Jailed pastor Mugadza’s church ruptures


HARARE – The Kariba church of incarcerated “Mugabe-must-go” cleric, Phillip Mugadza, has disintegrated — with his fearful congregants moving to other churches as the activist clergyman continues to languish in remand prison in Harare.

In a heart-rending case which has received significant publicity locally and abroad, Mugadza has been kept in jail ever since he was arrested mid last month, after he controversially “prophesied” that President Robert Mugabe would die this year.

Speaking in interviews with the Daily News in Kariba last week, fellow clerics in the town and Mugadza’s former parishioners at his FROM p1

Remnant Church expressed the fear that they could suffer retribution because of his activism.

“It has not been an easy time for us since he was imprisoned. People have understandably left because they feared that authorities could also descend on them in the mistaken belief that they also want to protest against the government like he has been doing,” one former congregant said.

A local cleric said they had felt compelled to distance themselves from Mugadza after he began his activism, as continuing to associate with him might have sent “the wrong signals” to the government.

“We do pray for him, our town, our country and for the government but we do not want to involve ourselves in politics. As for his church, it no longer exists,” the cleric said.

Another one of Mugadza’s former congregants, Anwell Bepe, said the clergyman had been open with his parishioners about his activist intentions.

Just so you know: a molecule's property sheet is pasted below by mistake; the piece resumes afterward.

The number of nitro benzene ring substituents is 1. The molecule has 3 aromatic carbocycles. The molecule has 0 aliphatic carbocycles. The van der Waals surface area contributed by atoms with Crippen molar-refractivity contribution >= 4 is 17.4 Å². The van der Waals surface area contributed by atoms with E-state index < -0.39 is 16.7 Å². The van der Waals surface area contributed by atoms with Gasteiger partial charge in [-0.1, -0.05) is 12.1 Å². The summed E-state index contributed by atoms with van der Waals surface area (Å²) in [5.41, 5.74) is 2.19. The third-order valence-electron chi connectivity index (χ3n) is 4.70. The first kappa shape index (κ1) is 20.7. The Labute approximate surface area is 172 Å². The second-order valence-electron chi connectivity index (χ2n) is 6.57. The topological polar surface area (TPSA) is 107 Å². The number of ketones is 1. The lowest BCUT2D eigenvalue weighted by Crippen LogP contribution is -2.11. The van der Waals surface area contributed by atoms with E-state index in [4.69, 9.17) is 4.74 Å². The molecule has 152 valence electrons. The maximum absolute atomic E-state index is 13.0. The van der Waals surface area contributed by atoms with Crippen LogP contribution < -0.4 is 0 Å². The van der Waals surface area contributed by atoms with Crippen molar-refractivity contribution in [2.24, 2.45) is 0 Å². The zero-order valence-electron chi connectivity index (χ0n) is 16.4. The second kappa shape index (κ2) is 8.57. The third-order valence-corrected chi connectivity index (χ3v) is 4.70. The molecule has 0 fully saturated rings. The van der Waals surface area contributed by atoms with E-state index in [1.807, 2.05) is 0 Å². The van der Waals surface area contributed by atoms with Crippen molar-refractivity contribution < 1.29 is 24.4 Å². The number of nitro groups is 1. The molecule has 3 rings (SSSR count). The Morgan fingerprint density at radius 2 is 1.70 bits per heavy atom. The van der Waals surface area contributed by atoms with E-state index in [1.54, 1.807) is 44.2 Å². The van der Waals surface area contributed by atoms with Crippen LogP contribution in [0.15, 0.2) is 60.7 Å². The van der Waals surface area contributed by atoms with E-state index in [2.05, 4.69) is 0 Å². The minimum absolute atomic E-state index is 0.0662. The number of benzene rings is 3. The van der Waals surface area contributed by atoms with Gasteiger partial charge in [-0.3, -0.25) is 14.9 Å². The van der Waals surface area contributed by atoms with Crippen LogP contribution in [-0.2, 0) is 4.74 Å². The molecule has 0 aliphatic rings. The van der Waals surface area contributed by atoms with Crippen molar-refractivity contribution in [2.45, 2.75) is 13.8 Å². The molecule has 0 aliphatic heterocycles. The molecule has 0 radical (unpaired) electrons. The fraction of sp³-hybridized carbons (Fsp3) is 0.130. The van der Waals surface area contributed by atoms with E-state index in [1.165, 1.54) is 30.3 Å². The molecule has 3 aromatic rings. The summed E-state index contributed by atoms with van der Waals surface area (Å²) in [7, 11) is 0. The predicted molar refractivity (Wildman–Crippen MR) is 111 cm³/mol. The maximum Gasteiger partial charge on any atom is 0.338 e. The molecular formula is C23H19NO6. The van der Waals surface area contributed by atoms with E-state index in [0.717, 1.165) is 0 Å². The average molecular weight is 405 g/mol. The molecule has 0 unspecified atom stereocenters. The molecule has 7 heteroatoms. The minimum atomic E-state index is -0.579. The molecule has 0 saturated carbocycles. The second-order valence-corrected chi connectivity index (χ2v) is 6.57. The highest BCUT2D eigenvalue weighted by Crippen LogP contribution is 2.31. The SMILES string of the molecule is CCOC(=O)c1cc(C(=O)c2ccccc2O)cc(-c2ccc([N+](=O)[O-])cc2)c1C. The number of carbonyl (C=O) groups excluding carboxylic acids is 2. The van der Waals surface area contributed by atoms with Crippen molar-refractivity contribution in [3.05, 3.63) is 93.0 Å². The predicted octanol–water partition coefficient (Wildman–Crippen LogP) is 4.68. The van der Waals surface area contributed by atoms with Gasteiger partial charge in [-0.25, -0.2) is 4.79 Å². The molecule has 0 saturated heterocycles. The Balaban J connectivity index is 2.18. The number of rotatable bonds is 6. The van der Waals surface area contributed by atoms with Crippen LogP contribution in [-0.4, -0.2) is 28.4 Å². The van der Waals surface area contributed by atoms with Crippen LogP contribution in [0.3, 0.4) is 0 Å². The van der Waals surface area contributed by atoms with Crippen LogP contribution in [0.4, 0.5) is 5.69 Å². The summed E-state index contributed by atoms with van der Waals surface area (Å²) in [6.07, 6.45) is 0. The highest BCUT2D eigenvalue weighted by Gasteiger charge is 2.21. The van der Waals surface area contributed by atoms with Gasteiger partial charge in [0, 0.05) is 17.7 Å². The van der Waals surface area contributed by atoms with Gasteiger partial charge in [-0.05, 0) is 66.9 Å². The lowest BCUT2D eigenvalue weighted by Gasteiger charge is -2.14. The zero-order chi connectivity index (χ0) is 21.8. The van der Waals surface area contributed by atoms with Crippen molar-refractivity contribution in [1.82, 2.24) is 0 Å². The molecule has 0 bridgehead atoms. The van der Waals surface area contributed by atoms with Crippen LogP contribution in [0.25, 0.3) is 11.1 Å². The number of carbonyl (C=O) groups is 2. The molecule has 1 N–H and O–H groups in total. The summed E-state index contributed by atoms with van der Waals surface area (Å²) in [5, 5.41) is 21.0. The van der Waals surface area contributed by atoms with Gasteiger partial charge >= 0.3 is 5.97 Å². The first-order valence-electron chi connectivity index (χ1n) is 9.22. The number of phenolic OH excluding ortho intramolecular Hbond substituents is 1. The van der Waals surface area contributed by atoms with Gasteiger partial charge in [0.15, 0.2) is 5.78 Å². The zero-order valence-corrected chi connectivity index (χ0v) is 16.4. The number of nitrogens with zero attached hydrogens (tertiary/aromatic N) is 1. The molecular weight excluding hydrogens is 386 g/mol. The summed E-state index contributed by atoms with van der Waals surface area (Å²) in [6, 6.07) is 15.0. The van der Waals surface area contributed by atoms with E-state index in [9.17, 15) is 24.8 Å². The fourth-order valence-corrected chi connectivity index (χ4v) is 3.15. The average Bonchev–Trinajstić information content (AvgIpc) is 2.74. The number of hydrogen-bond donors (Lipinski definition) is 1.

“The man of God has a deep passion for his country and that is what pushed him to do what he was doing. Even before he formed his church, everyone here in Kariba knows that he fasted for 40 days for Zimbabwe,” Bepe told the Daily News.

Mugadza has been wasting away in remand prison since January 19 when he was charged and then denied bail following his arrest for his “prophesy”.

A fortnight ago, the Harare Magistrates’ Court deferred by a further two weeks his case, saying it was too busy to deal with his matter.

Mugadza first hit the headlines in December 2015 when he mounted a one-man protest against Mugabe in Victoria Falls, during Zanu PF’s national conference at the resort, where he held a placard that read: “Mr President, the people are suffering. Proverbs 21:13”.

In April last year, he also chained himself to a pole while holding a cross in one hand and a Bible in another, in a daring protest action in Harare.

This time, the Remnant Church pastor is being charged with “criminal insult”, as well as undermining the authority of the president over his controversial prophecy which has caused palpable anger within sections of Zanu PF — which is riven by its seemingly unstoppable tribal, factional and succession wars.

The outspoken Mugadza faces six months’ imprisonment, or a fine of $200 if he is convicted under Section 33 of the Criminal Law.

In his controversial “prophecy”, Mugadza had claimed that he had received a revelation that Mugabe would die in October this year.

However, he had also said that the nonagenarian could escape death by praying fervently, fasting and publicly announcing that he did not wish to die.

“I am not saying I am going to be killing him on October 17, so there is no way anybody can say to me what you have done is wrong.

“I am not going to be killing anybody, I am only saying what God told me, that he is going to die,” he said then.

Another activist cleric, Evan Mawarire, who was arrested at the beginning of this month, was granted bail last week after he approached the High Court, which overturned an earlier decision by a Harare magistrate to deny him bail.

Mawarire, the founder of the #ThisFlag movement, had been arrested on February 1 at the Harare International Airport, upon his surprise return from the United States of America where he had been living in self-imposed exile.

Mawarire is facing serious allegations of trying to subvert a constitutionally-elected government, which could see him serve up to 20 years in prison if convicted.

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